Making my Pledge for Paths to help and protect the places that I love to walk

Norwich Cathedral view across the pond

I peek out from behind the sofa, hoping that the paths haven't come to call in my pledge yet. I have yet to complete all of my path quests. But this is not Game of Paths. I think I can complete this in my own time, in my own way, with no threat from dragons, royalty or the bank of Braavos. Which is just as well, as I have completed one of my pledges, with three more to go.

The Pledge for Paths is a call out by The Ramblers, for people all over the United Kingdoms to help and protect the places that they love to walk by promising just four things....

1) I will report path problems through the Pathwatch app    
2) I will walk my favourite path    
3) I will explore new paths in my area    
4) I will ask my friends to support this campaign  

I have completed pledge number 2 by walking my favourite path in Norwich, down by the riverside and hopefully encompassing pledge 4 by sharing this pledge and asking my friends to join in and support the campaign by making their own pledges.

Norwich Riverside Walk

There are lots of points to join or exit the riverside path. I usually start my walk either from the University College of the Arts around to the Cathedral grounds or vice versa.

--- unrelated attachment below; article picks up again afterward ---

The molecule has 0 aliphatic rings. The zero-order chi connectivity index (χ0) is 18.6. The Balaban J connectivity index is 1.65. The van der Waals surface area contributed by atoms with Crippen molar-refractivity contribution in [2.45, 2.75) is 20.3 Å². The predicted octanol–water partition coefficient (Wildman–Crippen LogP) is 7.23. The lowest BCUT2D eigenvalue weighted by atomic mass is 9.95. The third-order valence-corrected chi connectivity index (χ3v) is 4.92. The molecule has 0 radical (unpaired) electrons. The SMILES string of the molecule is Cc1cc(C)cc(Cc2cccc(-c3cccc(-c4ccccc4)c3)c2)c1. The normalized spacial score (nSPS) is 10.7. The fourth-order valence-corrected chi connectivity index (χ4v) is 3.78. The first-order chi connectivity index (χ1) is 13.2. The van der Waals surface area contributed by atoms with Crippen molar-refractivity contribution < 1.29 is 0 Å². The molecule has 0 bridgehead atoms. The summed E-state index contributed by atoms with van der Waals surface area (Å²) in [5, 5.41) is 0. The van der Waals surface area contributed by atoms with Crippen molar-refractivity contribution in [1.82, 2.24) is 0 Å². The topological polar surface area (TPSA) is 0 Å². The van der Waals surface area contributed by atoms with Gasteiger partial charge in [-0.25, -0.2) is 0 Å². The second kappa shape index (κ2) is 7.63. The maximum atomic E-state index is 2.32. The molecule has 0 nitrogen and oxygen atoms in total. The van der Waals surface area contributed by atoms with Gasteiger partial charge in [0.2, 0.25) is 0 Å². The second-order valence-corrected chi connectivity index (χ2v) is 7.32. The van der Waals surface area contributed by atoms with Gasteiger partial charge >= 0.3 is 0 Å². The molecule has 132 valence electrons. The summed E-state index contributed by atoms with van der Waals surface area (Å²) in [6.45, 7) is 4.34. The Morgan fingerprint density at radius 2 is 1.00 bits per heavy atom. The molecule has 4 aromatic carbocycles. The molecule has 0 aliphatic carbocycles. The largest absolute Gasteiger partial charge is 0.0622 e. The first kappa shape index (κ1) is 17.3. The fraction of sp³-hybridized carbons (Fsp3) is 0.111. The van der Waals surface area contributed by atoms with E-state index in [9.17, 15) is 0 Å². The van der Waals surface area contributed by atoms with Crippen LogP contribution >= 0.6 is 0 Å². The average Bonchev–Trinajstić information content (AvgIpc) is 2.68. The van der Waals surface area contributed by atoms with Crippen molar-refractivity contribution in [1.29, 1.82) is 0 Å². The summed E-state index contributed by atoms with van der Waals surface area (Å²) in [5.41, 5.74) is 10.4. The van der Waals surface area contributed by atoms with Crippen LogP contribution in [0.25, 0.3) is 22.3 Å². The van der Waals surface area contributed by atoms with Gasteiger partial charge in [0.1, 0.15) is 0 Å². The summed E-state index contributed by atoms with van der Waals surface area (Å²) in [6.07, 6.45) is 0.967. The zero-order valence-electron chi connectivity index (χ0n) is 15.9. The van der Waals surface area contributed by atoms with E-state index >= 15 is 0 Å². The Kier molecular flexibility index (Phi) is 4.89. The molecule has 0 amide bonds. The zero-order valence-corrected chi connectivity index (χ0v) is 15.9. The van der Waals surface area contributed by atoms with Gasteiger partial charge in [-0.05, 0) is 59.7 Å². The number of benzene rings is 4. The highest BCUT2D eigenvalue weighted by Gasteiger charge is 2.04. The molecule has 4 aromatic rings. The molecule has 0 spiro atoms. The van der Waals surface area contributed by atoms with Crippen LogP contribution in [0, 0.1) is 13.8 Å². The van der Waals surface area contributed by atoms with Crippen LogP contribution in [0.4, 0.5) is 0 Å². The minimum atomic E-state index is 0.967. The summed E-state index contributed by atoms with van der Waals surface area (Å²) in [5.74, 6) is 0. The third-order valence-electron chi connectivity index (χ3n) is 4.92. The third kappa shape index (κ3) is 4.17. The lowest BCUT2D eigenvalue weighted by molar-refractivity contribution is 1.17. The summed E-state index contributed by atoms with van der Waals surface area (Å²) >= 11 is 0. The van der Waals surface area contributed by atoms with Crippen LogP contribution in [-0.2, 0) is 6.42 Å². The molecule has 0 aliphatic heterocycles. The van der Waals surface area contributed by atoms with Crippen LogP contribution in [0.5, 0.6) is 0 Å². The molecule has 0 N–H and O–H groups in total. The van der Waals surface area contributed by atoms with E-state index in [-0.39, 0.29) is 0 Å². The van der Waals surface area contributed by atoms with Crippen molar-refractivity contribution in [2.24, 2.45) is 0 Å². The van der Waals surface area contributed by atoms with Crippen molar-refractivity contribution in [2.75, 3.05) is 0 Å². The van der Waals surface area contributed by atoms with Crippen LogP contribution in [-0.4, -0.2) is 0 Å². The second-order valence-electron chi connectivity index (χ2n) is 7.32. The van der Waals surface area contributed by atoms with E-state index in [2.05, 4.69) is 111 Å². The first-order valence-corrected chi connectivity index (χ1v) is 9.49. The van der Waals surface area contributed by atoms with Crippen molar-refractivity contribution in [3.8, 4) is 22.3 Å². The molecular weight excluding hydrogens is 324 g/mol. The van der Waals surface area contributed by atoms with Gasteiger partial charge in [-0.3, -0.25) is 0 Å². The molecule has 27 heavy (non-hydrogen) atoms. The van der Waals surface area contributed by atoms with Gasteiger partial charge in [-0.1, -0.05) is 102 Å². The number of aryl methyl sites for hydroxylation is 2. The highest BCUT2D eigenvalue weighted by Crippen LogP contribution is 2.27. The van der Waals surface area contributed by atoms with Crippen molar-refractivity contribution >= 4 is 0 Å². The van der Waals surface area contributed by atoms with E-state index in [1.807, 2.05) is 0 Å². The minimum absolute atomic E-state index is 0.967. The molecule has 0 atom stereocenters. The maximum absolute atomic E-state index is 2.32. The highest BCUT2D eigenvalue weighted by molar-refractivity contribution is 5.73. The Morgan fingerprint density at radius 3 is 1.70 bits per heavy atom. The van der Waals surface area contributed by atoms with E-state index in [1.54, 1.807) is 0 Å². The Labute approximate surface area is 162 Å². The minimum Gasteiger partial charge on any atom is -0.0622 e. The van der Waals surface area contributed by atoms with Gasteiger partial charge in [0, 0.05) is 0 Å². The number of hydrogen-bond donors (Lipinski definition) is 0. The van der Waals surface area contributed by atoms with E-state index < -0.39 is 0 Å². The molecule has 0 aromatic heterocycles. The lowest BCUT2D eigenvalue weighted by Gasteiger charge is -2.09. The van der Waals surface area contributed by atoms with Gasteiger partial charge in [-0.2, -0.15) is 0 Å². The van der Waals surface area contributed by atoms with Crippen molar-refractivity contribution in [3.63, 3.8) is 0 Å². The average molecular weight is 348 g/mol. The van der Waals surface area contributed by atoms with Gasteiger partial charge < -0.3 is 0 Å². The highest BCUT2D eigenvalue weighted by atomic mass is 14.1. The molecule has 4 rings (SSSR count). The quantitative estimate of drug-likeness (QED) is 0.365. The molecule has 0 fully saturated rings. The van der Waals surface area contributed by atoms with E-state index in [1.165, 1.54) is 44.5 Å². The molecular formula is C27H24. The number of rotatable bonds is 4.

Starting at the archway at Norwich University of the Arts, you need to find the entrance through the grounds. 

Norwich University of the Arts. Entrance to the courtyard
Norwich University of the Arts- Entrance to the courtyard

Ruins of Blackfriar's Monastery in Norwich University of the Arts courtyard
Ruins of Blackfriar's Monastery in NUA courtyard
I think many people may pass this by, as they do not realise that it is accessible to the public.
The path turns left towards the river through some flint remains of a building.  It took a lot of Saturday afternoon, searching to find out what they were. Google isn’t what it used to be. I eventually managed to discover that they are the remaining ruins of Blackfriar’s Monastery.